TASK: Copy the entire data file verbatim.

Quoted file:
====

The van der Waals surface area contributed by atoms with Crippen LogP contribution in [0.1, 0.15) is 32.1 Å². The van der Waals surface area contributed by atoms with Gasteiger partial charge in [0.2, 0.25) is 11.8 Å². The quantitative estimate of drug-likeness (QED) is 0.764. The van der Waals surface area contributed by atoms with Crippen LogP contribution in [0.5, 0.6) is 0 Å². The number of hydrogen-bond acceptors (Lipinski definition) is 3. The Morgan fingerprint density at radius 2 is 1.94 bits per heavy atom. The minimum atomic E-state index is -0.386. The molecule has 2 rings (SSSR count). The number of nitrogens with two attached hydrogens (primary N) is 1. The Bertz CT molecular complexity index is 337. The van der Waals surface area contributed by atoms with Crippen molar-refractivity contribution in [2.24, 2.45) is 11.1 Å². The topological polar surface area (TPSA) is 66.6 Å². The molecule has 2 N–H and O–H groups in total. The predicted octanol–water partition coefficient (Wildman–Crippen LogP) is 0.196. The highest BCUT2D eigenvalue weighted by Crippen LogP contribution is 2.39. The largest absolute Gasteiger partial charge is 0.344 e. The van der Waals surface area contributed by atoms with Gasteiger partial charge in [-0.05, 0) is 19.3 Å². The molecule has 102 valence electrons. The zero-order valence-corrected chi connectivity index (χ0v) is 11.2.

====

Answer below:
The van der Waals surface area contributed by atoms with Crippen LogP contribution in [0.1, 0.15) is 32.1 Å². The van der Waals surface area contributed by atoms with Gasteiger partial charge in [0.2, 0.25) is 11.8 Å². The quantitative estimate of drug-likeness (QED) is 0.764. The van der Waals surface area contributed by atoms with Crippen LogP contribution in [0.5, 0.6) is 0 Å². The number of hydrogen-bond acceptors (Lipinski definition) is 3. The Morgan fingerprint density at radius 2 is 1.94 bits per heavy atom. The minimum atomic E-state index is -0.386. The molecule has 2 rings (SSSR count). The number of nitrogens with two attached hydrogens (primary N) is 1. The Bertz CT molecular complexity index is 337. The van der Waals surface area contributed by atoms with Crippen molar-refractivity contribution in [2.24, 2.45) is 11.1 Å². The topological polar surface area (TPSA) is 66.6 Å². The molecule has 2 N–H and O–H groups in total. The predicted octanol–water partition coefficient (Wildman–Crippen LogP) is 0.196. The highest BCUT2D eigenvalue weighted by Crippen LogP contribution is 2.39. The largest absolute Gasteiger partial charge is 0.344 e. The van der Waals surface area contributed by atoms with Gasteiger partial charge in [-0.05, 0) is 19.3 Å². The molecule has 102 valence electrons. The zero-order valence-corrected chi connectivity index (χ0v) is 11.2.